If neighborhood-level residency preferences are to be effectively and legally utilized to address issues of urban displacement, either courts’ approaches to such policies or the policies themselves must evolve. This Part advocates for a combination of these strategies, with primary reli­ance on an alternative understanding of how neighborhood-level hous­ing patterns relate to integrationist goals. Section III.A argues that courts should interpret such policies as consistent with the FHA’s integrationist aims when the impending displacement would result in a less integrated and diverse municipality. Section III.B identifies five possible adjustments that would render neighborhood-level residency preferences more le­gally viable.

A. Reframing the Conversation: Residency Preferences as Integration-Preservation Measures

While San Francisco’s attempt to utilize residency preferences to preserve the African American population in Western Addition was blocked by HUD because it ostensibly perpetuated segregation, 195 See infra section I.D (discussing HUD’s response to San Francisco’s residency preference proposal). it might well be reinterpreted as an effort to preserve integration. After all, San Francisco’s dwindling African American population, which declined from 13.4% in 1970 to 5.5% in 2014, 196 Albarazi, supra note 101. suggests that many residents displaced from neighborhoods with concentrated African American pop­u­lations leave the city entirely. In the face of encroaching homogenization, policies that perpetuate segregated neighborhoods may none­theless serve a larger-scale integrationist purpose.

The crucial factor here is the breadth of the applicable geographical and conceptual scope. Gentrification scholars have called for a broader inquiry that examines gentrification as a municipal and regional phe­nomenon rather than a strictly neighborhood-level occurrence. 197 See, e.g., Billingham, supra note 119, at 80–81 (arguing that sociologists should broaden the geographical scope of their gentrification analyses). Critics of this “[g]eographic myopia” 198 Id. at 82. argue that it overlooks critical factors in the gentrification analysis and cite both academic and practical benefits to widening the geographic lens. 199 Id. at 79–82 (“[M]unicipal and regional policies affecting economic activity and class-specific migration patterns have profound influence on the trajectory of gentrification.”). By similarly broadening the scope through which one views housing patterns, the perpetuation of certain neighborhood-level segregation might be viewed as a means of promot­ing comparatively macroscopic integration. Legal scholars have drawn attention to the tractable nature of interpretive lenses, which are ex­panded or constricted to facilitate a particular perspective and, often, outcome. 200 For the most well-known of these scholarly accounts, see Mark Kelman, Interpretive Construction in the Substantive Criminal Law, 33 Stan. L. Rev. 591, 593 (1981). Narrower lenses—sometimes applied unconsciously—may simplify the narrative at the expense of context or nuance. 201 See id. at 664 (describing the pitfalls of unconscious “[n]arrow time-framing”).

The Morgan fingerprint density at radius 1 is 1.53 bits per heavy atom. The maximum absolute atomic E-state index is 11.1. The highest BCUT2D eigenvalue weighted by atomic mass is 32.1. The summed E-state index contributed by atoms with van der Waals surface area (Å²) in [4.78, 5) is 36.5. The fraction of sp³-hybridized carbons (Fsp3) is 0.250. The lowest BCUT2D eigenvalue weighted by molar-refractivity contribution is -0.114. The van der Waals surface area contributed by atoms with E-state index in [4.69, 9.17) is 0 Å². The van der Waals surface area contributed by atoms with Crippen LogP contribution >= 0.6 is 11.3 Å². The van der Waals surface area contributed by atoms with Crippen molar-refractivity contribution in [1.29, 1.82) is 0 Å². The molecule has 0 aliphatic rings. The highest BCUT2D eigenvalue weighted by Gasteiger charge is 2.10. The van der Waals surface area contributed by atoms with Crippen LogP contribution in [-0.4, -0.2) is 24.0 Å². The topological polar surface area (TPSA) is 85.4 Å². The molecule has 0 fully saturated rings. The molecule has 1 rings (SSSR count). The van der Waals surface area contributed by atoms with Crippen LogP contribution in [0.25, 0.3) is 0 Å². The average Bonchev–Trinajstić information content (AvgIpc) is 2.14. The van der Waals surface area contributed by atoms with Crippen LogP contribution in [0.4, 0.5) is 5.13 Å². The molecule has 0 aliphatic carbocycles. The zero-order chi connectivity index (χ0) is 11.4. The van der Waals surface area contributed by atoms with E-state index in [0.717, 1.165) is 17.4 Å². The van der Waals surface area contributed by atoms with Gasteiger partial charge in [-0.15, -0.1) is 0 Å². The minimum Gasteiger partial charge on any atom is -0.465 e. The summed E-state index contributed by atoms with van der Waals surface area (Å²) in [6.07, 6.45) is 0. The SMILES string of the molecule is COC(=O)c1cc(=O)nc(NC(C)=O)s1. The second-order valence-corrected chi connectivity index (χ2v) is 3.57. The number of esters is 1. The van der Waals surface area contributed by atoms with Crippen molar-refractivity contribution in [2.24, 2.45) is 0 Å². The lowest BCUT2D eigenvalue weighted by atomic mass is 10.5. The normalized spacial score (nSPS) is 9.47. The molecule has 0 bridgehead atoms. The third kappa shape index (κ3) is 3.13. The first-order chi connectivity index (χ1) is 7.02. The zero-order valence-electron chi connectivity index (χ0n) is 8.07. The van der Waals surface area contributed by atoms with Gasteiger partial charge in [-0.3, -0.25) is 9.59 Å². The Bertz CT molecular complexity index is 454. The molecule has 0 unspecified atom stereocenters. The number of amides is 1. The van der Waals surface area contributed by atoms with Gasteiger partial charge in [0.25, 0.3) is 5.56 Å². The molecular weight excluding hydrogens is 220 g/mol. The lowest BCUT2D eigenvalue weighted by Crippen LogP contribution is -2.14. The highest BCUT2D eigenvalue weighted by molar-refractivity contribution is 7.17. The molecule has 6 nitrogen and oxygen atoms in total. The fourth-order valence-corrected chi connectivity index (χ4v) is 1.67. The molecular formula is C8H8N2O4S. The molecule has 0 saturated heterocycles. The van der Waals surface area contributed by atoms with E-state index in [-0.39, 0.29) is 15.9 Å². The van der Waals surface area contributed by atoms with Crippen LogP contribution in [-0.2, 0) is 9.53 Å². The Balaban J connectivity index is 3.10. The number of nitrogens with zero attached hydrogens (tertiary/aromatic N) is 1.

In the case of housing, an inquiry into integration and segregation as strictly neighborhood-level patterns may miss the forest for the trees. If minority residents are displaced from their city at an elevated rate, the preservation of certain segregated neighborhoods may in fact be a cor­rective to segregation at the municipal or regional level. This argument should not be misunderstood as advocating the abandonment of efforts to achieve neighborhood integration or as conflating integration and diver­sity; rather, it promotes the pragmatic recognition that integration requires diversity. When residency preference policies seek to preserve the diversity of a population against the alternative of homogenizing dis­placement, they may act in support of integrationist goals—even if their localized effect is to perpetuate segregated patterns.